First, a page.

This past summer, tens of thousands of African-Americans from around the U.S. and other countries as well jammed 12 venues in Winston-Salem, North Carolina to savor more than 30 tragedies, musicals, comedies, movement pieces, and revues produced by predominantly black theater companies .
Even for Palm Beach Dramaworks, its A Streetcar Named Desire creates a category of its own with an emotionally scalding portrait of flawed human beings scraping each other raw until the inevitable tragedy erupts. But before that, almost chemically mismatched spirits reach out in desperation, fence for position, attack each other, embrace each other and execute a dozen other choreographies in this edition of Tennessee William’s iconic classic
Underneath, Falling is not just about a family dealing with the complex challenge of living with an autistic adult. New City Player’s profoundly moving production seems to be as much about the scores of well-practiced routines, accommodations and coping mechanisms that make any loving relationship possible long-term.
When tackling A Streetcar Named Desire, it’s impossible for artists to ignore the 1951 film that made a movie icon of Marlon Brando and provided the last great role for Vivien Leigh. But director J. Barry Lewis, actors Danny Gavigan and Kathy McCafferty don’t fear an audience with vivid memories of the film, they welcome it.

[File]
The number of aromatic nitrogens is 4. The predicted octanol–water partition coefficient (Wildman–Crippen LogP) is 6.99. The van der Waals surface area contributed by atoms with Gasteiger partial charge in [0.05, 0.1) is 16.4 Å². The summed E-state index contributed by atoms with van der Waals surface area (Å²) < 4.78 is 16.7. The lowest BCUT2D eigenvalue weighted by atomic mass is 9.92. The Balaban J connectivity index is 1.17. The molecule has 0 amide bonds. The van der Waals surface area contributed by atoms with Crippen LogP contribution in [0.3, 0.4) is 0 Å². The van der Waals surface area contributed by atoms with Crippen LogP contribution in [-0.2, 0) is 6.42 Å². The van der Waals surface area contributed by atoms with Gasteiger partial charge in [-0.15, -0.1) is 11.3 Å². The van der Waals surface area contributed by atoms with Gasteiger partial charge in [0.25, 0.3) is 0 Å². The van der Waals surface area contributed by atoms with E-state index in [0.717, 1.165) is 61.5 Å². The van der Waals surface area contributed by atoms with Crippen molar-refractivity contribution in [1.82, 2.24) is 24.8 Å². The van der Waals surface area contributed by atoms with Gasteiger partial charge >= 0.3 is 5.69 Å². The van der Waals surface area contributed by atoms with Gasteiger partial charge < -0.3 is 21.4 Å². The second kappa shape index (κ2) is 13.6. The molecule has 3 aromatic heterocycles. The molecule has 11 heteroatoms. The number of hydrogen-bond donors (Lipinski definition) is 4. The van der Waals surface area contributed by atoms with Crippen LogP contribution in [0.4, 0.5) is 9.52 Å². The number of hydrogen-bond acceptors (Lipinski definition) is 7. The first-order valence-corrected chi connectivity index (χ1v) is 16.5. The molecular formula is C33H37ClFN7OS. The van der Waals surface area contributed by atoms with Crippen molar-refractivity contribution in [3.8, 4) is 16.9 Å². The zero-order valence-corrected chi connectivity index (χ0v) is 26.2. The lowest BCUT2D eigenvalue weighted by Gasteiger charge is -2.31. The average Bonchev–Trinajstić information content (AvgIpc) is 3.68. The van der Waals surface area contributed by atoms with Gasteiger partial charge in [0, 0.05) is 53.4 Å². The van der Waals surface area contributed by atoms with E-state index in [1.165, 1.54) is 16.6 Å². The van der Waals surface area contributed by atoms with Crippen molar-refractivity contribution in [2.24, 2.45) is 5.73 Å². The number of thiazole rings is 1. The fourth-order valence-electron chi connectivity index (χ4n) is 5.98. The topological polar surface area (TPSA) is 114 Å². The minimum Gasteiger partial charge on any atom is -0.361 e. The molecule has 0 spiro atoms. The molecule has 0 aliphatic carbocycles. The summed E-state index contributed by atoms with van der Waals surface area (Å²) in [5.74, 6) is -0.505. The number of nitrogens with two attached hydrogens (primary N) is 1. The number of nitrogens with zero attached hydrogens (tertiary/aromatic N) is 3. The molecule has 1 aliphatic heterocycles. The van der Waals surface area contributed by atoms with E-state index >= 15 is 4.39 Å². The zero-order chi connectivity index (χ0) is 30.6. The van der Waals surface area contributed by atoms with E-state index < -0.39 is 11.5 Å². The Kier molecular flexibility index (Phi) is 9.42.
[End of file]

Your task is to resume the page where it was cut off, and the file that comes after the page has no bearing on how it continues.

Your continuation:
You may find this hard to believe, but An Evening With John Wayne Gacy Jr., — easily the most off-putting title for a theater piece in many years – is a surprisingly effective, harrowing and highly stylistic depiction of homicidal madness in Ronnie Larsen’s play at Infinite Abyss.
Flawed as it is, few would place Boys of a Certain Age in the same ranks as The Normal Heart and The Boys In the Band. But Dan Fingerman’s script being presented by Empire Stage is an incisive and insightful examination of gay life in 2019 that may be eligible as a time capsule of this moment.
Lots of news about Palm Beach Dramaworks’ new play festival, Lois Pope teams up with Jan McArt, Playgroup LLC to close, fundraisers for Slow Burn, GableStage and Insight for the Blind
With the fearful ferocity of twin jackhammers running amok, the brothers of Main Street Players’ True West clash and crash, attack and retreat in an anguish-fueled release of pent-up frustration that their chosen lifestyles have not worked out.